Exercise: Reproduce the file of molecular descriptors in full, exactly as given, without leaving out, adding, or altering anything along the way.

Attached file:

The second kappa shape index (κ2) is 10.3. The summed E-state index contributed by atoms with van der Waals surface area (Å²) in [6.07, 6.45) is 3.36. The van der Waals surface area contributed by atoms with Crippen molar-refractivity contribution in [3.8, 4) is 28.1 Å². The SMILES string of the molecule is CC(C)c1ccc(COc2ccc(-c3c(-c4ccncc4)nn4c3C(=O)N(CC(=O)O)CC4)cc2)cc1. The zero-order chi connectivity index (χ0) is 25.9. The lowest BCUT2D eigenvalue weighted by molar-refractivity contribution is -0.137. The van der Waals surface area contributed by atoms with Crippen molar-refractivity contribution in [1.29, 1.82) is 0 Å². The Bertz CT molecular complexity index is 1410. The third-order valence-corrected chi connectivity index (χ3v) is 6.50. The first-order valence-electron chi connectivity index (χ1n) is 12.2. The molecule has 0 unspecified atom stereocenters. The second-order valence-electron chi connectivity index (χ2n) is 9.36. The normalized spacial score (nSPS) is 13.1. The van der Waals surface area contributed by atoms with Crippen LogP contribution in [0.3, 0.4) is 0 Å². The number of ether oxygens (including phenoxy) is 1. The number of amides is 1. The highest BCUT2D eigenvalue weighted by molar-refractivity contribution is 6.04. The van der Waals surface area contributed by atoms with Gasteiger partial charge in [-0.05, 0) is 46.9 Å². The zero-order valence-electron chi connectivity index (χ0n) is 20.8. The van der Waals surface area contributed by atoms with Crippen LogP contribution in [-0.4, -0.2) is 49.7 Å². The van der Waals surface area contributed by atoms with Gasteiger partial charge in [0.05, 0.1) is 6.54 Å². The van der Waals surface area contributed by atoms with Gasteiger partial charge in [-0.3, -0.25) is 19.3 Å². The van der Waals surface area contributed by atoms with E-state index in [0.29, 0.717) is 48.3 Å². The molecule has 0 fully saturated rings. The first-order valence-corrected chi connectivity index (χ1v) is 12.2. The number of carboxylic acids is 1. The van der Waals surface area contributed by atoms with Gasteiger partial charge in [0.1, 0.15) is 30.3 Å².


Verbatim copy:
The second kappa shape index (κ2) is 10.3. The summed E-state index contributed by atoms with van der Waals surface area (Å²) in [6.07, 6.45) is 3.36. The van der Waals surface area contributed by atoms with Crippen molar-refractivity contribution in [3.8, 4) is 28.1 Å². The SMILES string of the molecule is CC(C)c1ccc(COc2ccc(-c3c(-c4ccncc4)nn4c3C(=O)N(CC(=O)O)CC4)cc2)cc1. The zero-order chi connectivity index (χ0) is 25.9. The lowest BCUT2D eigenvalue weighted by molar-refractivity contribution is -0.137. The van der Waals surface area contributed by atoms with Crippen molar-refractivity contribution in [1.29, 1.82) is 0 Å². The Bertz CT molecular complexity index is 1410. The third-order valence-corrected chi connectivity index (χ3v) is 6.50. The first-order valence-electron chi connectivity index (χ1n) is 12.2. The molecule has 0 unspecified atom stereocenters. The second-order valence-electron chi connectivity index (χ2n) is 9.36. The normalized spacial score (nSPS) is 13.1. The van der Waals surface area contributed by atoms with Crippen LogP contribution in [0.3, 0.4) is 0 Å². The number of ether oxygens (including phenoxy) is 1. The number of amides is 1. The highest BCUT2D eigenvalue weighted by molar-refractivity contribution is 6.04. The van der Waals surface area contributed by atoms with Gasteiger partial charge in [-0.05, 0) is 46.9 Å². The zero-order valence-electron chi connectivity index (χ0n) is 20.8. The van der Waals surface area contributed by atoms with Crippen LogP contribution in [-0.4, -0.2) is 49.7 Å². The van der Waals surface area contributed by atoms with Gasteiger partial charge in [0.05, 0.1) is 6.54 Å². The van der Waals surface area contributed by atoms with Gasteiger partial charge in [-0.3, -0.25) is 19.3 Å². The van der Waals surface area contributed by atoms with E-state index in [0.29, 0.717) is 48.3 Å². The molecule has 0 fully saturated rings. The first-order valence-corrected chi connectivity index (χ1v) is 12.2. The number of carboxylic acids is 1. The van der Waals surface area contributed by atoms with Gasteiger partial charge in [0.1, 0.15) is 30.3 Å².